Having said that, back to the compliments... It looks cool. And, personally, I agree with you about the texture. I like it too... Cheers! :-)

    1 reply

    Thanks for the comment and the compliments!

    I know it's hard to see but there is a slight gap between the wood and baseboard; not 1/4" but there is a slight one. And some of the "grout" lines are over 1/4". To your point though, I probably did luck out with this room not changing temperature much over the course of a year.

    No worries -- I understand where the suggestions to sand it down come from. Everyone has different tastes and ideas and that's a-ok. But thank you, I'm glad you like the texture too!


    Excellent idea of re-purposed materials to create a beautiful looking durable floor.

    I want one.

    1 reply

    What an awesome idea, a great use of scraps that normally have to be tossed, burned, etc. I applaud you for this creative idea. And the floor is very pretty.

    1 reply

    What an awesome bunch of compliments, thank you very much!

    We are going to do this in our house too. Have several ideas for pallet projects throughout the house and yard.

    2 replies

    Thank you me too. I work in a auto factory so I get lots of free pallets all the time. My hubby has made a couple really nice coops for his chickens and pigeons already.

    pretty cool. To make it the best awesome, I'd go back when I had time and sand it. After sanding and repoly it will be massively beautiful. You laid it all out very pretty.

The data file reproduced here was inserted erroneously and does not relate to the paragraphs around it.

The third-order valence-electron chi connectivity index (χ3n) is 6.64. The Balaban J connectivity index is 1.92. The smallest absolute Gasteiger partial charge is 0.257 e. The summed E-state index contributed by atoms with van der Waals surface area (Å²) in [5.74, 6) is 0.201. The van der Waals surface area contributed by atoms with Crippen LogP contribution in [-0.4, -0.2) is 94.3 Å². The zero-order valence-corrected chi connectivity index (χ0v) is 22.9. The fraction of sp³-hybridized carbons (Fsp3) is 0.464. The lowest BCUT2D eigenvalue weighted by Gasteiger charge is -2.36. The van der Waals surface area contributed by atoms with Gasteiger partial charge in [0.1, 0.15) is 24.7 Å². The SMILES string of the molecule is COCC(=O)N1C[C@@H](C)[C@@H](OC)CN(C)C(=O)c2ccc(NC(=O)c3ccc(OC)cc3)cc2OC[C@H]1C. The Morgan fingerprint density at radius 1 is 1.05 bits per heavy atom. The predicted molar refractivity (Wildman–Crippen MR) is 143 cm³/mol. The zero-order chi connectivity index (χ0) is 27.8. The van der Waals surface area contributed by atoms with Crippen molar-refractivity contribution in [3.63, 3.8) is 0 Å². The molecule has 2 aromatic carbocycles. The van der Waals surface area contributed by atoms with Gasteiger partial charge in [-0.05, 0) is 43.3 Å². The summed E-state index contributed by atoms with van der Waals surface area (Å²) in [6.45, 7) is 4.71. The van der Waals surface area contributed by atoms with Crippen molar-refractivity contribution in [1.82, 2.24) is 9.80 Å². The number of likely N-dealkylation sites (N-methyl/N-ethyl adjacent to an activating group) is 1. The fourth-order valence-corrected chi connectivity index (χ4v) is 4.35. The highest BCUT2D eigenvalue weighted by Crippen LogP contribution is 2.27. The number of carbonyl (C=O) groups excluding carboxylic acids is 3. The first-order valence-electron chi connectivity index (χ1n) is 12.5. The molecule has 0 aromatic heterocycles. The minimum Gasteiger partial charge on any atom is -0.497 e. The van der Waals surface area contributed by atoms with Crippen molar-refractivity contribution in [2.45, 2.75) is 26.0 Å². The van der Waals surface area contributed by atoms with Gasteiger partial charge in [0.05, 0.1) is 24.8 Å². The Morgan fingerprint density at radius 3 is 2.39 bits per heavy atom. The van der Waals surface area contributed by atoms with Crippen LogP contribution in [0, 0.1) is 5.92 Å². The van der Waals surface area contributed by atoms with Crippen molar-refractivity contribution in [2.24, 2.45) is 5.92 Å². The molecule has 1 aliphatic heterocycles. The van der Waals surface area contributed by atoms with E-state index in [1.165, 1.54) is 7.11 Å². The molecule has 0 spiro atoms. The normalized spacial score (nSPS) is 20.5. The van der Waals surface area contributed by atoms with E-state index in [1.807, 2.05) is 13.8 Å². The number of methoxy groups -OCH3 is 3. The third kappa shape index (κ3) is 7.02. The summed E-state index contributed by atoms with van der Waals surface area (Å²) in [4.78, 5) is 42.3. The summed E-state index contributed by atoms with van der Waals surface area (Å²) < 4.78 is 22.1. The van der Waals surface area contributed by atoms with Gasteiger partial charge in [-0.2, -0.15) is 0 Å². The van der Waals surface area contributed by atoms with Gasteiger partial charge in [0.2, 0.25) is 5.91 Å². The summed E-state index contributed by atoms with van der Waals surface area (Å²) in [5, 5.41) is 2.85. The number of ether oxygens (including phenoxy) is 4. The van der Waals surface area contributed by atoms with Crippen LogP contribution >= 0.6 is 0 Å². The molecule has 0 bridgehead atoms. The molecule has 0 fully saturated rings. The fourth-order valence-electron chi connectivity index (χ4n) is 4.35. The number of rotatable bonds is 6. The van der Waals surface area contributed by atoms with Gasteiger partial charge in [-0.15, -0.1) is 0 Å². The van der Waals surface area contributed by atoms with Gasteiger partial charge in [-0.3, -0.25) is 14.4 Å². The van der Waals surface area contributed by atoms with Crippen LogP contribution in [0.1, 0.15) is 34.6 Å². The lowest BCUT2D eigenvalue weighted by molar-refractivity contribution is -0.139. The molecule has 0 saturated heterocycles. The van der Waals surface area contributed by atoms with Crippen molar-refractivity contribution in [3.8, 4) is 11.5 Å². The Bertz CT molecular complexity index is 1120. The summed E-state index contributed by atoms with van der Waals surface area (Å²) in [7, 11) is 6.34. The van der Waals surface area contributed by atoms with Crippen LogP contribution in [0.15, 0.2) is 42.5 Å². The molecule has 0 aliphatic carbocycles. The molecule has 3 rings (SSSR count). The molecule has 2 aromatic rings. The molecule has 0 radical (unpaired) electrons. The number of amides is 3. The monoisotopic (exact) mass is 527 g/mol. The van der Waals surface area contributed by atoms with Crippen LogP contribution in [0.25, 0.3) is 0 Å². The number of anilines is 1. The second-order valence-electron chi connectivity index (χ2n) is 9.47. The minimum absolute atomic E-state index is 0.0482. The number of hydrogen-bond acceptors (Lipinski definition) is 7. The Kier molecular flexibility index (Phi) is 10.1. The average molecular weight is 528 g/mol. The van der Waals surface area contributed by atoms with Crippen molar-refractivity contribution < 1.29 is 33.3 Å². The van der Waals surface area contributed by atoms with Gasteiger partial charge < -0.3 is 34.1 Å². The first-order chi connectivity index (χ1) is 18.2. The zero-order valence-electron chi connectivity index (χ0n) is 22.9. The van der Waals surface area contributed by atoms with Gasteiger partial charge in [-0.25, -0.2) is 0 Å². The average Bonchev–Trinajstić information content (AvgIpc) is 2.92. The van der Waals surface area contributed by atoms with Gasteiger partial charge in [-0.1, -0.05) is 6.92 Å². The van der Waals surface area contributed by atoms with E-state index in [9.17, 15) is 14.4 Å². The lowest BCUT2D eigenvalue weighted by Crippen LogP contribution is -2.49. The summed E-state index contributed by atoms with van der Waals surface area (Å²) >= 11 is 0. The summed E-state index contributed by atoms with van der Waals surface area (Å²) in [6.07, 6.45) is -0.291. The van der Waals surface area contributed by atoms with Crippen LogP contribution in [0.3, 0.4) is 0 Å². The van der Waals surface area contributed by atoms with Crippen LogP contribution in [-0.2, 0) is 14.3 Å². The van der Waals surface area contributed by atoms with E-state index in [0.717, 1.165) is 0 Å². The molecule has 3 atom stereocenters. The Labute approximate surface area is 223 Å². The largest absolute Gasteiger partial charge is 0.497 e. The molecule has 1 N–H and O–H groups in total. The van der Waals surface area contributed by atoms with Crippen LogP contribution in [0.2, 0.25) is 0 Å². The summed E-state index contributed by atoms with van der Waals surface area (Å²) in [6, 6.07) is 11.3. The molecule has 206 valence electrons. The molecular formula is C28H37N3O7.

3 replies

    Thanks! We liked each individual piece so much as-is, we opted not to sand. But it can be done. Thank you!

    You already worked so hard with the grouting, it will sand fine too, if you ever decide you are feeling froggy and want to up the class one level.
    I agree it is nice like it is tho. I like a smooth floor. Lol :)

    I did work hard on the grouting, you're right. We'll see how it goes but for now we really love how the floor turned out, flaws, quirks and all. Everyone is different so I understand where you're coming from. Thanks!

    Skimming over the comments I'm curious if it would have been easier to have finished out your floor, use the sawdust from sanding it with a drum sander so it's smooth as well as the rest of the sawdust you had on hand from cutting the pieces and basically sweep the sawdust into the cracks to make the mortar, or at least keep everything level, and then apply an. Industrial flooring type polyurethane or epoxy resin over your floor. You definitely wouldn't have to worry about splinters at that point because you could literally put as much thickness as you wanted this way with just one pour. It's tricky to work with, mostly because if air bubbles arising in it but if you get it right, mixing the resin with the hardener as well as most times pros will use a thinner like Xylenol, and of course ventilation and protecting your airway this floor would last a lifetime. This system is typically used on garage floors and I randomly grabbed a link off Google to illustrate

    2 replies

    Thanks for the helpful information. I hadn't sanded the floors, the pallet wood, as I wanted all the patina to remain as-is. But brushing sawdust in is a good idea. I suppose I couldn't have brushed on the poly after that though as the pad would have pulled the sawdust out.

    Resin would have been great -- unfortunately my wallet couldn't handle that option.

    Thanks for your ideas!

    You'd be surprised at how cheap you can obtain it. The best way to buy it is scour Google and set up your searches for "the past 7 days". You'll find that it's rather plentiful via auction if you're not on a time frame. It would detract from the natural wear of the wood obviously and if you've got kiddos they'd have to learn not to run in with wet feet but the sawdust would work because this is poured on. I guess if you poured it thin enough you could maybe keep some of the beauty of the natural wood.

    What kind of wood is this made from? I'm wondering if it would be hard enough to hold up to a commercial application?